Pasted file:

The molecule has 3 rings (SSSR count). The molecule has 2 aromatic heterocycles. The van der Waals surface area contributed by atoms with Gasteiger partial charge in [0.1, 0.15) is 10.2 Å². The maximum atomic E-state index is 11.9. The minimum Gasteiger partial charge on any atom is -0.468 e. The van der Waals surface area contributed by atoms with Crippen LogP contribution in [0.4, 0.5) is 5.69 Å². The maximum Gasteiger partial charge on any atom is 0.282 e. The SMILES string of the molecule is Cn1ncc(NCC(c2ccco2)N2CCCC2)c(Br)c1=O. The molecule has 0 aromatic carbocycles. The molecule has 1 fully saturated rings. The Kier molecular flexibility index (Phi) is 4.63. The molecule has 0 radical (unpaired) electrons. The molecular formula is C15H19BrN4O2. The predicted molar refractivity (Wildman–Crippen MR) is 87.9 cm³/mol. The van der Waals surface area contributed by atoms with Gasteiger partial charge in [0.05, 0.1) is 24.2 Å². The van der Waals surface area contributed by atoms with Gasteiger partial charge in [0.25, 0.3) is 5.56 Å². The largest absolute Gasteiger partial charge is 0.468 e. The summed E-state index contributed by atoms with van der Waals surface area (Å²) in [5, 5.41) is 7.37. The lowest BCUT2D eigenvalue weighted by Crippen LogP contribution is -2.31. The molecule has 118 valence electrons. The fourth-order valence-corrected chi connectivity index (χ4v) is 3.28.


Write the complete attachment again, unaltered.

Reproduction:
The molecule has 3 rings (SSSR count). The molecule has 2 aromatic heterocycles. The van der Waals surface area contributed by atoms with Gasteiger partial charge in [0.1, 0.15) is 10.2 Å². The maximum atomic E-state index is 11.9. The minimum Gasteiger partial charge on any atom is -0.468 e. The van der Waals surface area contributed by atoms with Crippen LogP contribution in [0.4, 0.5) is 5.69 Å². The maximum Gasteiger partial charge on any atom is 0.282 e. The SMILES string of the molecule is Cn1ncc(NCC(c2ccco2)N2CCCC2)c(Br)c1=O. The molecule has 0 aromatic carbocycles. The molecule has 1 fully saturated rings. The Kier molecular flexibility index (Phi) is 4.63. The molecule has 0 radical (unpaired) electrons. The molecular formula is C15H19BrN4O2. The predicted molar refractivity (Wildman–Crippen MR) is 87.9 cm³/mol. The van der Waals surface area contributed by atoms with Gasteiger partial charge in [0.05, 0.1) is 24.2 Å². The van der Waals surface area contributed by atoms with Gasteiger partial charge in [0.25, 0.3) is 5.56 Å². The largest absolute Gasteiger partial charge is 0.468 e. The summed E-state index contributed by atoms with van der Waals surface area (Å²) in [5, 5.41) is 7.37. The lowest BCUT2D eigenvalue weighted by Crippen LogP contribution is -2.31. The molecule has 118 valence electrons. The fourth-order valence-corrected chi connectivity index (χ4v) is 3.28.